BlackFacts Details

Swanson, Howard (1907-1978)

Howard Swanson was an African American composer best known for his art songs based on the poetry of Langston Hughes and Paul Lawrence Dunbar.  Swanson was born in Atlanta, Georgia on August 18, 1907.  Born in a middle class home, Swansons family sent his two older brothers to college which was for the time unusual.

Swanson’s music career started after the family relocated to Cleveland, Ohio in 1916.  As a young boy he often sang in his church, sometimes performing duets with his mother. In 1925 when he was 18, Swansons father died which immediately and dramatically changed the familys circumstances.  Howard Swanson now had to earn money to support the family.  After high school graduation he worked in the Cleveland Post Office.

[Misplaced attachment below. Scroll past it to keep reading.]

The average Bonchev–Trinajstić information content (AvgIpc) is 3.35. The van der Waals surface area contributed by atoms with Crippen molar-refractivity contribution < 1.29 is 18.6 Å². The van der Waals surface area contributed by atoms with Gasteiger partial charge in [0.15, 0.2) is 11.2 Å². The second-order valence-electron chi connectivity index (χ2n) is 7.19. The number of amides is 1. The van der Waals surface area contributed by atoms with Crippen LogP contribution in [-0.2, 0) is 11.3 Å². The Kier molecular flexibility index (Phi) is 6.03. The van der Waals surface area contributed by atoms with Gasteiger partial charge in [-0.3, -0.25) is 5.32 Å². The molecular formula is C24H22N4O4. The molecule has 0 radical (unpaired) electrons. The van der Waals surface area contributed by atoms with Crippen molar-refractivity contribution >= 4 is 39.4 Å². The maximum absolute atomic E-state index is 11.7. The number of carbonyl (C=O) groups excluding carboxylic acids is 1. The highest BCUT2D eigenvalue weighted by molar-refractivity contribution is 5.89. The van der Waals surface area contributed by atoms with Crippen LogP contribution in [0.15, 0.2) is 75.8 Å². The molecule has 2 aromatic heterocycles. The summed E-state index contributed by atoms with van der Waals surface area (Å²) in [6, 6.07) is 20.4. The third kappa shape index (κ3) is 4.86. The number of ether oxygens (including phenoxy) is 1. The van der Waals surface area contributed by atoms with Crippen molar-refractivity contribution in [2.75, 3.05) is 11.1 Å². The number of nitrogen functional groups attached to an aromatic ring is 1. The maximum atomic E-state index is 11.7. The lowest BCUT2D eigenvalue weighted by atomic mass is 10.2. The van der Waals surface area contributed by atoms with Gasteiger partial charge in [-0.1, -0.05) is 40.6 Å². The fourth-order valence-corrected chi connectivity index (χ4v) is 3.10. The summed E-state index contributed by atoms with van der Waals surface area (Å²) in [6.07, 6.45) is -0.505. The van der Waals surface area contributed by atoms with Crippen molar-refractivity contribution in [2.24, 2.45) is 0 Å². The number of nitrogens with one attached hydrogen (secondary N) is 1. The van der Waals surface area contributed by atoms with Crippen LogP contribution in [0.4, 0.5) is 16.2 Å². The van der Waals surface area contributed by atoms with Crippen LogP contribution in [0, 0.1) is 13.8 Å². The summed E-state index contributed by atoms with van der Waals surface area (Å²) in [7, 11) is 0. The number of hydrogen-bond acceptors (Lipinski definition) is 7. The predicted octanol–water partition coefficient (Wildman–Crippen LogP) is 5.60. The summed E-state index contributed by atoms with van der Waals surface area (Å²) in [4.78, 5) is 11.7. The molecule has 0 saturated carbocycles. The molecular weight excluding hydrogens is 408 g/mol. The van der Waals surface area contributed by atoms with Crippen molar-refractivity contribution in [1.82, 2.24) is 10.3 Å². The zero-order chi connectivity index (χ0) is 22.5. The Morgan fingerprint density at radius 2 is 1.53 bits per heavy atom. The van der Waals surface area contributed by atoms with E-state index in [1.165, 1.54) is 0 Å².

In 1927, as his circumstances improved, Swanson decided to continue his education.  He attended the Cleveland Institute of Music where he studied piano, eventually graduating with a Bachelor’s degree in music theory a decade later.  In 1939 he received a Rosenwald Fellowship which allowed him to study in Paris, France with famed music instructor Nadia Boulanger.  Swanson had planned to pursue graduate studies in Paris but in 1940 he was forced to evacuate Paris as the German Army overran France.

Upon return to the United States he got a job with the Internal Revenue Service while studying and composing music on the side. In 1950, at the age of 43, Howard Swanson produced his first significant composition,  “The Negro Speaks of Rivers,” a musical set to Langston Hughes’s famous poem of that name.  His composition was performed in Carnegie Hall by Marian Anderson.  Later that year his work Short Symphony was played by the New York Philharmonic orchestra. Swansons other works include Music for Strings (1952), Concerto for Orchestra (1957), and Symphony No. 3 (1969).

Howard Swanson’s style was of the neoclassical school. Although his music drew mostly from western European styles he did incorporate African American styles with the addition of rhythmic complexity, syncopation, and

Literature Facts